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Nicola C. Anderson, Eduard Ort, Wouter Kruijne, Martijn Meeter, Mieke Donk; It depends on when you look at it: Salience influences eye movements in natural scene viewing and search early in time. Journal of Vision 2015;15(5):9. doi: https://doi.org/10.1167/15.5.9.
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© ARVO (1962-2015); The Authors (2016-present)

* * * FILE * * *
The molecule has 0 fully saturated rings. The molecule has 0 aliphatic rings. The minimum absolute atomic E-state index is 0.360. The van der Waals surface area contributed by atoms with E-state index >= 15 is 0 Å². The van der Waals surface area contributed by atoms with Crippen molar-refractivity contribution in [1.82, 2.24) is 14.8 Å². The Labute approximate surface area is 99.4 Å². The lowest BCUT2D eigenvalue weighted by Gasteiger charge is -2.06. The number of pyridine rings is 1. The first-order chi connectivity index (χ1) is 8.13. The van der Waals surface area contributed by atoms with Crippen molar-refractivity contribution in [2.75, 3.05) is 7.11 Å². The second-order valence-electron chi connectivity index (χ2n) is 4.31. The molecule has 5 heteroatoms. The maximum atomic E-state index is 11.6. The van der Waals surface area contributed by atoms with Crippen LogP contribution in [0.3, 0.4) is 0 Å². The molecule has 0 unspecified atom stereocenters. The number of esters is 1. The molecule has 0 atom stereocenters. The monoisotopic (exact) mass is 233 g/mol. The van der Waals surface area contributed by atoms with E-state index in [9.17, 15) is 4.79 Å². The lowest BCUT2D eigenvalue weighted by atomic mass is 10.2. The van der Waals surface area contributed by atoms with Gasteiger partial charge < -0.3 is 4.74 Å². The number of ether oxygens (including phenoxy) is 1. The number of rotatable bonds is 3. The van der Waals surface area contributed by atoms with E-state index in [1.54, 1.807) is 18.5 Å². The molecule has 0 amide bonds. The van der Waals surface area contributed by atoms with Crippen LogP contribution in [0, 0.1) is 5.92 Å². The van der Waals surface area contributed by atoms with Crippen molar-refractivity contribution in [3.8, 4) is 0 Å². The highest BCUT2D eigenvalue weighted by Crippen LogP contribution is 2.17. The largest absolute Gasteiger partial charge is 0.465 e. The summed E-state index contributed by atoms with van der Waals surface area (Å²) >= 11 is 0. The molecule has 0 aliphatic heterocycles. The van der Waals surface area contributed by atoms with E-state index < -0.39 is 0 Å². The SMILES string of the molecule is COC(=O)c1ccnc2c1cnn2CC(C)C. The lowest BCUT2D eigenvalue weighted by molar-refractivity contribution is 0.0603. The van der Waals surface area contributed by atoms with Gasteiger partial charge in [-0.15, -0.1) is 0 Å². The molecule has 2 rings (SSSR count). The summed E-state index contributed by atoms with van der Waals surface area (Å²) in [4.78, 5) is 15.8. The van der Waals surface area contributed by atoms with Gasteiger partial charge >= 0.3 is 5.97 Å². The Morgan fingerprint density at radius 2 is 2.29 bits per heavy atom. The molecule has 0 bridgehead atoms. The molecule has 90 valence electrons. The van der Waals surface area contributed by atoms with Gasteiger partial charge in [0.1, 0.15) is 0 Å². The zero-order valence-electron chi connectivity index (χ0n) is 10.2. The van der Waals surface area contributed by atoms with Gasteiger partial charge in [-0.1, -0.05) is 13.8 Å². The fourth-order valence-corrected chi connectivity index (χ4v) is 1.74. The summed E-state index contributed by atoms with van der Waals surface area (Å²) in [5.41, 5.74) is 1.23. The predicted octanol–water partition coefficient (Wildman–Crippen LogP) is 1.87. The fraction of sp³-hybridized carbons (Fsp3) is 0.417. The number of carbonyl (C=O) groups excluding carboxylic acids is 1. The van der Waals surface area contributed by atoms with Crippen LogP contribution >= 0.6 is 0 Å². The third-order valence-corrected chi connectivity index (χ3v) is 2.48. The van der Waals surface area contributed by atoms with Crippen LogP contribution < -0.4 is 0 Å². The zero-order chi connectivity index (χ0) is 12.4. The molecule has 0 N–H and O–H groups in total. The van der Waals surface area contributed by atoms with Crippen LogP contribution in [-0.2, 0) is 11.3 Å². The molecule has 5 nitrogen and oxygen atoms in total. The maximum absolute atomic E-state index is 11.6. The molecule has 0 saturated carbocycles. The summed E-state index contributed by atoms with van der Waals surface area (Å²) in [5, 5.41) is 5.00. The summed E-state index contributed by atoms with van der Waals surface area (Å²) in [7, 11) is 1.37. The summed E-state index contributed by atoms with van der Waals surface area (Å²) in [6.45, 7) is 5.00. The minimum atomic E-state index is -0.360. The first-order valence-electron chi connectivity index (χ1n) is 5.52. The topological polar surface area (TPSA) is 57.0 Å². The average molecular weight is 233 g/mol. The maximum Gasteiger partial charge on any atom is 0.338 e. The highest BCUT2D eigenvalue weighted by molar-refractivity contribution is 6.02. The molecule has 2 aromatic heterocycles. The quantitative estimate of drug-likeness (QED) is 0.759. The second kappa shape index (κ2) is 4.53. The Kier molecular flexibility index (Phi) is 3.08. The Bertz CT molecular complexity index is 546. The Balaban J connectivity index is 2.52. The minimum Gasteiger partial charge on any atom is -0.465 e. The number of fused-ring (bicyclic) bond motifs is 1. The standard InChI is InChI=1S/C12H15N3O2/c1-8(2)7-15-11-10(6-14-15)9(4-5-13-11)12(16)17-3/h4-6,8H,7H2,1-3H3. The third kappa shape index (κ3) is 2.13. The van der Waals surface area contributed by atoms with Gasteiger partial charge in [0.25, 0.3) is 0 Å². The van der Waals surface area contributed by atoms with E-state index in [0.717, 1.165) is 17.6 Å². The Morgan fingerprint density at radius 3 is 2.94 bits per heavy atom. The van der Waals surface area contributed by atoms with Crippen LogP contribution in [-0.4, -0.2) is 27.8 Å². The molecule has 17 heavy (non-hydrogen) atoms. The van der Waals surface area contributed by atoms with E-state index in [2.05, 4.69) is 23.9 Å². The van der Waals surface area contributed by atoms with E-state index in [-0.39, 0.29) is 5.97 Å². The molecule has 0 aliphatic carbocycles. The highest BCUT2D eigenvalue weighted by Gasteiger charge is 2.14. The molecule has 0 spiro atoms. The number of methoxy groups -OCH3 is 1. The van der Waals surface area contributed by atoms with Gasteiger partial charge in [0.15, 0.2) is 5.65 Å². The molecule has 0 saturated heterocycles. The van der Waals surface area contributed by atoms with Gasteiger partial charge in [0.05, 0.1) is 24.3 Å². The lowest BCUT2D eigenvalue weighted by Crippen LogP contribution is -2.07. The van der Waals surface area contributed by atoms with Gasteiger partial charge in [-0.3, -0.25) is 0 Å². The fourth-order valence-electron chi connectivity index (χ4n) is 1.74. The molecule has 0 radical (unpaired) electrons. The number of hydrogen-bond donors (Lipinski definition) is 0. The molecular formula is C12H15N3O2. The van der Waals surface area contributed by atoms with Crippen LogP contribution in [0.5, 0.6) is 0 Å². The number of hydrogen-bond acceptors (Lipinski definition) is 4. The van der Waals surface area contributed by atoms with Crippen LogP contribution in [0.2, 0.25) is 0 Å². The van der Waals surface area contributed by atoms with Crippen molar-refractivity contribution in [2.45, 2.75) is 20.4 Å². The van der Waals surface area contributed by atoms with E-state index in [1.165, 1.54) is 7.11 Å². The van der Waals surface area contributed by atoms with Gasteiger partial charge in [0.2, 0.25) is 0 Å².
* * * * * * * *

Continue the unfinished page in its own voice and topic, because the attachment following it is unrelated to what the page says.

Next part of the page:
It is generally accepted that salience affects eye movements in simple artificially created search displays. However, no such consensus exists for eye movements in natural scenes, with several reports arguing that it is mostly high-level cognitive factors that control oculomotor behavior in natural scenes. Here, we manipulate the salience distribution across images by decreasing or increasing the contrast in a gradient across the image. We recorded eye movements in an encoding task (Experiment 1) and a visual search task (Experiment 2) and analyzed the relationship between the latency of fixations and subsequent saccade targeting throughout scene viewing. We find that short-latency first saccades are more likely to land on a region of the image with high salience than long-latency and subsequent saccades in both the encoding and visual search tasks. This implies that salience indeed influences oculomotor behavior in natural scenes, albeit on a different timescale than previously reported. We discuss our findings in relation to current theories of saccade control in natural scenes.
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